People who do wonderful, unique things are an inspiration to everyone. Joy the movie is about one of those people, Joy Mangano (played by an incandescent Jennifer Lawrence), a woman who is still making I-should-have thought-of-that stuff like huggable hangers and a self-wringing mop. The movie is loosely based on her life, reaching out from the dregs and up to the clouds, with loads of money to boot.
But the director, David O Russell (best known for Silver Linings Playbook, 2012 and American Hustle, 2013) has taken an unconventional route to tell this biopic tale.
Captured in his trademark chaotic directorial manner, the movie is told like a fairytale by Joy’s loving grandmother Mimi (played by Diane Ladd). From that sweet opening, cinemagoers are assailed by a frenetic pace set by camera work that seem to zip and editing that jump faster than the story actually moves. The choice of songs to pepper the action, like Elvis’s A Little Less Conversation, doesn’t add anything to the storytelling.
So, instead of a steady unfolding of a strong woman’s rise to success, we get this jumble of characters called her family comprising two intelligent children, a soap-opera obsessed mother, Terry (Virginia Madsen), her ex-husband (Édgar Ramírez) who hasn’t moved out of the basement and her divorced dad (Robert De Niro).
If that’s not enough to stir the pot, there is the jealous stepsister (Elisabeth Rohm) and dad’s devilish new companion (Isabella Rossellini).
The mum, Terry, lives for her soap-opera times, which (according to the production notes) is a fake one that director Russell has created with real-life soap opera stars.
This TV life is so real that Joy dreams that she is one herself!
It is a chaotic life portrayed and not very true, I do believe, to the one led by the real-life Joy. But, as a movie, it is in-your-face action with people who don’t seem to stop talking, that dresses up a rags-to-riches story of an inventive housewife.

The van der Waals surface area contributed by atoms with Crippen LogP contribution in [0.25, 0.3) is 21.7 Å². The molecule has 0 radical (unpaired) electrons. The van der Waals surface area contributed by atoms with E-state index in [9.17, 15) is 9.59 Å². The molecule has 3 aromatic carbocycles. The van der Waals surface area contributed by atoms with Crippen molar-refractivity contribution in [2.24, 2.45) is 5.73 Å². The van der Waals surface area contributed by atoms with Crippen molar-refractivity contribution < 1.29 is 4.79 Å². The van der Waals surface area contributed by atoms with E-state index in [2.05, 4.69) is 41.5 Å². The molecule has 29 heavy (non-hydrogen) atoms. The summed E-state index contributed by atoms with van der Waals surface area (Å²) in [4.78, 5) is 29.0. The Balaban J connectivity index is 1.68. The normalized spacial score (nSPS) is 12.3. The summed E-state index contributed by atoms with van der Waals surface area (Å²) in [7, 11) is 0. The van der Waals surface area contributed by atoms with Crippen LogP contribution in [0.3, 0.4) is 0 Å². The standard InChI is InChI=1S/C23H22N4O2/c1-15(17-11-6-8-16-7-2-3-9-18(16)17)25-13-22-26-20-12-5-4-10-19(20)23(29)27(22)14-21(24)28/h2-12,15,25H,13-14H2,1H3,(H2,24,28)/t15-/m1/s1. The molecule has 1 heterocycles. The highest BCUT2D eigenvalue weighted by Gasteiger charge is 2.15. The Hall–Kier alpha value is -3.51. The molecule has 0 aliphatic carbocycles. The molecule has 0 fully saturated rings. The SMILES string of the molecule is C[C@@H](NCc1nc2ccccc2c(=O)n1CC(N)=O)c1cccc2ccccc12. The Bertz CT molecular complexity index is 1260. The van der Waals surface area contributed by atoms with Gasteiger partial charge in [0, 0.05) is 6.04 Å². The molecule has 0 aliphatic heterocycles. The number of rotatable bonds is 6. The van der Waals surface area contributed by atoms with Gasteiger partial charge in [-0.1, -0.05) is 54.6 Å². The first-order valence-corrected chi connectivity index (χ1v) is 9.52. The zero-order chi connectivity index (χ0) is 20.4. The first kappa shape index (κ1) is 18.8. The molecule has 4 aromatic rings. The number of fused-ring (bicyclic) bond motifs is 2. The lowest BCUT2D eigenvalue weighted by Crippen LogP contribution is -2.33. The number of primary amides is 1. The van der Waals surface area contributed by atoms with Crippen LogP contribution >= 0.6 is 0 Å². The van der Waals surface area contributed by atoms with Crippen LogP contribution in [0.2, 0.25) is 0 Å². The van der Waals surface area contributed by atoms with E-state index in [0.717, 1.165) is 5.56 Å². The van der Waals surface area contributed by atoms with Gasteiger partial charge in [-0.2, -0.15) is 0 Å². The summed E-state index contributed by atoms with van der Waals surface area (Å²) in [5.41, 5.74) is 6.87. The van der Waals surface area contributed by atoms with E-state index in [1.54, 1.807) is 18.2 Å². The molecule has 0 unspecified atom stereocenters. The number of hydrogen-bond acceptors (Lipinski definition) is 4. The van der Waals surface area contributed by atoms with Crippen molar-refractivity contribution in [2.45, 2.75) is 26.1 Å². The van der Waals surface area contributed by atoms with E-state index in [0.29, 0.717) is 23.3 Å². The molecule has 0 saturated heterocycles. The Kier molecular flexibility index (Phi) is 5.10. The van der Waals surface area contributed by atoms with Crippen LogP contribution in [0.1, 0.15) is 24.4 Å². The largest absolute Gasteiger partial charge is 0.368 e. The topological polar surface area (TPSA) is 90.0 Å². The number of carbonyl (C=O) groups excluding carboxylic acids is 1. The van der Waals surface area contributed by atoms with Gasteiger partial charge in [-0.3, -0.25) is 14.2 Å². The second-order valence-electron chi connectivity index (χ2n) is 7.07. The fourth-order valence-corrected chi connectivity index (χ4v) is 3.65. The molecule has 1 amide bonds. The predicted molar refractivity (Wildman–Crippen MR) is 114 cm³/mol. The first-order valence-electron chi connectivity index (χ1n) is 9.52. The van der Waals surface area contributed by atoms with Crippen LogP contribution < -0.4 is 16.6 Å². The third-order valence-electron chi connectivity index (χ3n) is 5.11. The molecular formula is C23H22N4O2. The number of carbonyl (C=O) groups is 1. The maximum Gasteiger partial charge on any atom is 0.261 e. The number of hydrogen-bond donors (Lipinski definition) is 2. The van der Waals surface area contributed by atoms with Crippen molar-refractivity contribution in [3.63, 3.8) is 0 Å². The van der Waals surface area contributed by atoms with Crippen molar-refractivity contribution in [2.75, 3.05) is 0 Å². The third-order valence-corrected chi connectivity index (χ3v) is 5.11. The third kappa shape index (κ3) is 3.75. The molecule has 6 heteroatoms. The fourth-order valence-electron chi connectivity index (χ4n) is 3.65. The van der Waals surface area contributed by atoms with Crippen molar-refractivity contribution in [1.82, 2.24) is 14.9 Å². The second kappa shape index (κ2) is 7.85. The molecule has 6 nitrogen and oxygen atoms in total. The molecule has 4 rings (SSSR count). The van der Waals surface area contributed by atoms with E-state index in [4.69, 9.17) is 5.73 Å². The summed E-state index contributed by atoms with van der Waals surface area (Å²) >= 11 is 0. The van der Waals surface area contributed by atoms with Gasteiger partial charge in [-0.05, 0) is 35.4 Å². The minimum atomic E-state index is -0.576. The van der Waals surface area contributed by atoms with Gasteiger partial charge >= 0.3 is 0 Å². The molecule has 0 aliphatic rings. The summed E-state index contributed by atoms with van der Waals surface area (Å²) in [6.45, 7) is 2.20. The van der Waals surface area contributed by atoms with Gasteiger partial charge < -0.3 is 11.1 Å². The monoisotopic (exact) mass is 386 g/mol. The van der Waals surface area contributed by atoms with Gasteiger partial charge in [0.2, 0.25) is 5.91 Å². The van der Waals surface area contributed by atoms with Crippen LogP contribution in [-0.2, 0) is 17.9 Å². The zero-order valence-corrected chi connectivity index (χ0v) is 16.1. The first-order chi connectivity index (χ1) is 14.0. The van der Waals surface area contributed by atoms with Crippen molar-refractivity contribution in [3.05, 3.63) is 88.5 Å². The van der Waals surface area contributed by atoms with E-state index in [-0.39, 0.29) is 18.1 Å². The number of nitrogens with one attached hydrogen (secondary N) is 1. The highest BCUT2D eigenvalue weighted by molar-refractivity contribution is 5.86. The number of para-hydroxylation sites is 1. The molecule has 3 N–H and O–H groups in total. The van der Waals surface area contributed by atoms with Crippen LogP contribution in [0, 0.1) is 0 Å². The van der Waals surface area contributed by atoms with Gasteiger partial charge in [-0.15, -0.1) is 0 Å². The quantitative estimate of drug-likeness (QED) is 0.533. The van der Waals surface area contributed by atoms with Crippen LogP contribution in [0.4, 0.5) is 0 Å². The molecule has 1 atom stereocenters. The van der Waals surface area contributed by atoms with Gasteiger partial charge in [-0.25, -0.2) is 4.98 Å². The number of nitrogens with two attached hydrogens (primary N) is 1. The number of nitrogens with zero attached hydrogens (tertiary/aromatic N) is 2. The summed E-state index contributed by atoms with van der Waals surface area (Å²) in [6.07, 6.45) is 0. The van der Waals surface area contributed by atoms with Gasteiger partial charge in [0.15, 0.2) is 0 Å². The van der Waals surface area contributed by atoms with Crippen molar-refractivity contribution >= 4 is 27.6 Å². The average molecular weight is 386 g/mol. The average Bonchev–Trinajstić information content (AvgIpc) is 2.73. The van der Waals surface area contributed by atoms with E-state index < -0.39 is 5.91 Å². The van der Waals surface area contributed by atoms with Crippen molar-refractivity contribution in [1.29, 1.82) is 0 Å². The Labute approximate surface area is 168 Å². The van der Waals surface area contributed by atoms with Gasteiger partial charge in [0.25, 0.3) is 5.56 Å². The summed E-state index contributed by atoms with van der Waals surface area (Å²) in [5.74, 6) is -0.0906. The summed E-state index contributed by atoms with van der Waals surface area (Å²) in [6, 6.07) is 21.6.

Joy as always been an inventor – since young. As an adult, with all these needy people around her, she suddenly remembers her talent and comes up with a new mop – the self-wringing kind.
She decides she is going to make it. So, she makes a presentation to her father and his new friend. The result eventually sees her making her home-network channel debut, helped by Neil Walker (Bradley Cooper).
But the ride to get there is sometimes unnerving, including the scene where her dad tells her it’s his fault for making her think she can be more than just a housewife. Phew!
From her miracle mop in the 1990s, the real Joy Mangano is still inventing things. She holds more than 100 patents for her inventions. As of 2015, Mangano’s net worth is reportedly around US$50 million.
You won’t get this from the movie. You won’t get the woman or her genius. Joy is a serious comedy of a biopic.
While Lawrence is quite beautiful in this movie, right down to her aviator shades, does the movie leave you inspired to be your best, as real biopics always do, like in Erin Brokovich?
No. Despite being “inspired by true stories of daring women” as the opening remark states, Joy is what it is – mere entertainment. Is worth your combo popcorn? Yes, just once.
** This review appeared in the New Straits Times.